He Tried to Reinvent Himself as a Catholic. The Germans Still Saw Him as a Jew

Living in exile in Los Angeles during World War II, Alfred Döblin stunned his fellow German émigrés with his conversion to Catholicism – the main theme of his 1949 memoir. But after returning to his homeland, he failed to reinvent himself

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A statue of the pope at the cathedral in Mende, France. While passing through the war-torn country, Döblin visited the cathedral daily, contemplating the meaning of his fate in front of a crucifix.
A statue of the pope at the cathedral in Mende, France. While passing through the war-torn country, Döblin visited the cathedral daily, contemplating the meaning of his fate in front of a crucifix.

In an undated letter from the early 1950s, Erna Döblin sought to confront her husband, the celebrated modernist writer Alfred Döblin (1878-1957) and author of the renowned Weimar-era novel “Berlin Alexanderplatz,” with the unpleasant facts of his “homecoming” to postwar West Germany.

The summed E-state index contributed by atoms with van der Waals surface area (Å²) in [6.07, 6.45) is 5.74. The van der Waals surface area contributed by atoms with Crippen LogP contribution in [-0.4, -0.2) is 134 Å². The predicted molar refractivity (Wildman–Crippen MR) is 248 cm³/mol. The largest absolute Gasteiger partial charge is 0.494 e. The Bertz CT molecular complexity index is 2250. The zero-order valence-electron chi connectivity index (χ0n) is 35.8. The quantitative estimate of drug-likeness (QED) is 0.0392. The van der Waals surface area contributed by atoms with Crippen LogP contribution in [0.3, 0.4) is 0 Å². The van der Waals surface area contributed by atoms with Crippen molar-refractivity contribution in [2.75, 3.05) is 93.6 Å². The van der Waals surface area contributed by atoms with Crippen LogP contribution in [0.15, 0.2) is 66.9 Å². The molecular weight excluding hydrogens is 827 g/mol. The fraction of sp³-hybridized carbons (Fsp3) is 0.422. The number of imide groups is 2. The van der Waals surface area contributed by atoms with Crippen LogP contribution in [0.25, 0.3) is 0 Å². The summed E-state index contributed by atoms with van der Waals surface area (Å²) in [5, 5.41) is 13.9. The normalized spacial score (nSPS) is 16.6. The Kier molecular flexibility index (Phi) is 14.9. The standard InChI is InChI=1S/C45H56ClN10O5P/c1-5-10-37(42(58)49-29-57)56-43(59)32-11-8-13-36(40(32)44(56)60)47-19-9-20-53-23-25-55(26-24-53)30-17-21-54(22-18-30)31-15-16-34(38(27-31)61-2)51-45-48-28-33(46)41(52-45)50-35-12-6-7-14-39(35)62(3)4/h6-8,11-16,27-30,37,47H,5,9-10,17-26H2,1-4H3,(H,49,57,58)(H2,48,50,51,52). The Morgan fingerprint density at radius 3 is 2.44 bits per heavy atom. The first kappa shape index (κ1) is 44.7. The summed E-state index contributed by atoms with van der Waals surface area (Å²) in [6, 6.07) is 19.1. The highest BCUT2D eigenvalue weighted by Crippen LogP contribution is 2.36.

“You have always been a Jew. You will never be able to deny this fact since your racial affiliation is written on your face. You consider yourself a Christian, instead of admitting that you were born a Jew and as such it is your obligation to remain faithful to your people,” she wrote. “You were forced to flee in ‘33 so as not to be killed by the Germans. You then had to flee from the Germans again to America in ‘40. You were able to return to Germany and work there after the war solely by virtue of your French citizenship. You are published thanks only to your official position. Most Germans don’t even know your name. Everything you have now, you owe to the French. The Germans could well have been your murderers, just as they murdered your son, your brother and millions of others… I am horrified that you don’t understand this.”

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